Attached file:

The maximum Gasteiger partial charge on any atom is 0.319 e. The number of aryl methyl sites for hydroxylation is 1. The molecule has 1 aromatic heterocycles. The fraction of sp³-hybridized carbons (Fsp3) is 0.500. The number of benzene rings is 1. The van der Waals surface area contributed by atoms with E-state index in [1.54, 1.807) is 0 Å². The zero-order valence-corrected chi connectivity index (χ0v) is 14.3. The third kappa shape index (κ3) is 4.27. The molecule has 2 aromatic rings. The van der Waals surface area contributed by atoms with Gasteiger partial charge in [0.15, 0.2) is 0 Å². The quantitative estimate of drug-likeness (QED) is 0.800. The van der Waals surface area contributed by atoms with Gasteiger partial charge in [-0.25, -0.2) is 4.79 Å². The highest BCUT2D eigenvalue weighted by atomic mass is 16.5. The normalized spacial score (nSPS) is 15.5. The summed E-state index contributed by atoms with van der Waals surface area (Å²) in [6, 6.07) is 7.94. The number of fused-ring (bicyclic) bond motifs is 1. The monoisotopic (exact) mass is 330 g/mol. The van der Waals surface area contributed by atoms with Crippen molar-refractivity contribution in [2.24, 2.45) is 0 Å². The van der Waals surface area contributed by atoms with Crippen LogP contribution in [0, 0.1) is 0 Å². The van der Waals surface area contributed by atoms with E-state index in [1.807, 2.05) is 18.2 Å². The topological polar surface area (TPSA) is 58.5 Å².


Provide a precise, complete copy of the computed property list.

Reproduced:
The maximum Gasteiger partial charge on any atom is 0.319 e. The number of aryl methyl sites for hydroxylation is 1. The molecule has 1 aromatic heterocycles. The fraction of sp³-hybridized carbons (Fsp3) is 0.500. The number of benzene rings is 1. The van der Waals surface area contributed by atoms with E-state index in [1.54, 1.807) is 0 Å². The zero-order valence-corrected chi connectivity index (χ0v) is 14.3. The third kappa shape index (κ3) is 4.27. The molecule has 2 aromatic rings. The van der Waals surface area contributed by atoms with Gasteiger partial charge in [0.15, 0.2) is 0 Å². The quantitative estimate of drug-likeness (QED) is 0.800. The van der Waals surface area contributed by atoms with Gasteiger partial charge in [-0.25, -0.2) is 4.79 Å². The highest BCUT2D eigenvalue weighted by atomic mass is 16.5. The normalized spacial score (nSPS) is 15.5. The summed E-state index contributed by atoms with van der Waals surface area (Å²) in [6, 6.07) is 7.94. The number of fused-ring (bicyclic) bond motifs is 1. The monoisotopic (exact) mass is 330 g/mol. The van der Waals surface area contributed by atoms with Crippen molar-refractivity contribution in [2.24, 2.45) is 0 Å². The van der Waals surface area contributed by atoms with Crippen LogP contribution in [0, 0.1) is 0 Å². The van der Waals surface area contributed by atoms with E-state index in [1.807, 2.05) is 18.2 Å². The topological polar surface area (TPSA) is 58.5 Å².